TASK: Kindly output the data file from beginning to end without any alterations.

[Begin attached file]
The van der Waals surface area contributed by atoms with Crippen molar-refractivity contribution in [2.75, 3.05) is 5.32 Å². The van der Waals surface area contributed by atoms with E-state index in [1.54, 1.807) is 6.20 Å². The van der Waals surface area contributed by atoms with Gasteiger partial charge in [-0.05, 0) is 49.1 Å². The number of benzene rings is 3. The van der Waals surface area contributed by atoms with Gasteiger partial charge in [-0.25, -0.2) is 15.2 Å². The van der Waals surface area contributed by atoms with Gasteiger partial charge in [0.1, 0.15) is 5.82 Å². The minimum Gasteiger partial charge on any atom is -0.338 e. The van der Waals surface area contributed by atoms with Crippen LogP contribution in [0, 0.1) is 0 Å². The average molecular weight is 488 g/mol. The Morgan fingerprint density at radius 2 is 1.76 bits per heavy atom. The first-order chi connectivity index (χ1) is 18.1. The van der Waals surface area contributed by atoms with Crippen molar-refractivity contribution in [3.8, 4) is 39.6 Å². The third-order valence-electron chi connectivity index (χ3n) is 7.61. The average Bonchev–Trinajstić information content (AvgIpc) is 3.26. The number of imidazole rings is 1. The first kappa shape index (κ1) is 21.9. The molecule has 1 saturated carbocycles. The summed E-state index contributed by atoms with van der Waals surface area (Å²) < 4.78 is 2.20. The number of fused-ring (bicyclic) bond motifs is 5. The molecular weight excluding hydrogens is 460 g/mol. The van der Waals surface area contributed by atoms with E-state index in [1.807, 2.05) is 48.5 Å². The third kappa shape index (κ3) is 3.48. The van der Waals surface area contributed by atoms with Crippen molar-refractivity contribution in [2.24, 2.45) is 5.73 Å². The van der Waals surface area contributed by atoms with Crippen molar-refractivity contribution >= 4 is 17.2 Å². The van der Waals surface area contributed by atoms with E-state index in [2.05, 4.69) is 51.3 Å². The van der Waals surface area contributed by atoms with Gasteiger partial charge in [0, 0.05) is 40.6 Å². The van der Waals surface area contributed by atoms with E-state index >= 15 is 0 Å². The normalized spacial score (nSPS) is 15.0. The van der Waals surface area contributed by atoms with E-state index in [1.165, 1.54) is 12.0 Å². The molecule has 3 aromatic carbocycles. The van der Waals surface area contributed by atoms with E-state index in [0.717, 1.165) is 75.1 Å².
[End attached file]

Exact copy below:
The van der Waals surface area contributed by atoms with Crippen molar-refractivity contribution in [2.75, 3.05) is 5.32 Å². The van der Waals surface area contributed by atoms with E-state index in [1.54, 1.807) is 6.20 Å². The van der Waals surface area contributed by atoms with Gasteiger partial charge in [-0.05, 0) is 49.1 Å². The number of benzene rings is 3. The van der Waals surface area contributed by atoms with Gasteiger partial charge in [-0.25, -0.2) is 15.2 Å². The van der Waals surface area contributed by atoms with Gasteiger partial charge in [0.1, 0.15) is 5.82 Å². The minimum Gasteiger partial charge on any atom is -0.338 e. The van der Waals surface area contributed by atoms with Crippen LogP contribution in [0, 0.1) is 0 Å². The average molecular weight is 488 g/mol. The Morgan fingerprint density at radius 2 is 1.76 bits per heavy atom. The first-order chi connectivity index (χ1) is 18.1. The van der Waals surface area contributed by atoms with Crippen molar-refractivity contribution in [3.8, 4) is 39.6 Å². The third-order valence-electron chi connectivity index (χ3n) is 7.61. The average Bonchev–Trinajstić information content (AvgIpc) is 3.26. The number of imidazole rings is 1. The first kappa shape index (κ1) is 21.9. The molecule has 1 saturated carbocycles. The summed E-state index contributed by atoms with van der Waals surface area (Å²) < 4.78 is 2.20. The number of fused-ring (bicyclic) bond motifs is 5. The molecular weight excluding hydrogens is 460 g/mol. The van der Waals surface area contributed by atoms with E-state index in [1.807, 2.05) is 48.5 Å². The third kappa shape index (κ3) is 3.48. The van der Waals surface area contributed by atoms with Crippen molar-refractivity contribution in [2.24, 2.45) is 5.73 Å². The van der Waals surface area contributed by atoms with Crippen molar-refractivity contribution >= 4 is 17.2 Å². The van der Waals surface area contributed by atoms with E-state index in [2.05, 4.69) is 51.3 Å². The van der Waals surface area contributed by atoms with Gasteiger partial charge in [0, 0.05) is 40.6 Å². The van der Waals surface area contributed by atoms with E-state index >= 15 is 0 Å². The normalized spacial score (nSPS) is 15.0. The van der Waals surface area contributed by atoms with E-state index in [1.165, 1.54) is 12.0 Å². The molecule has 3 aromatic carbocycles. The van der Waals surface area contributed by atoms with E-state index in [0.717, 1.165) is 75.1 Å².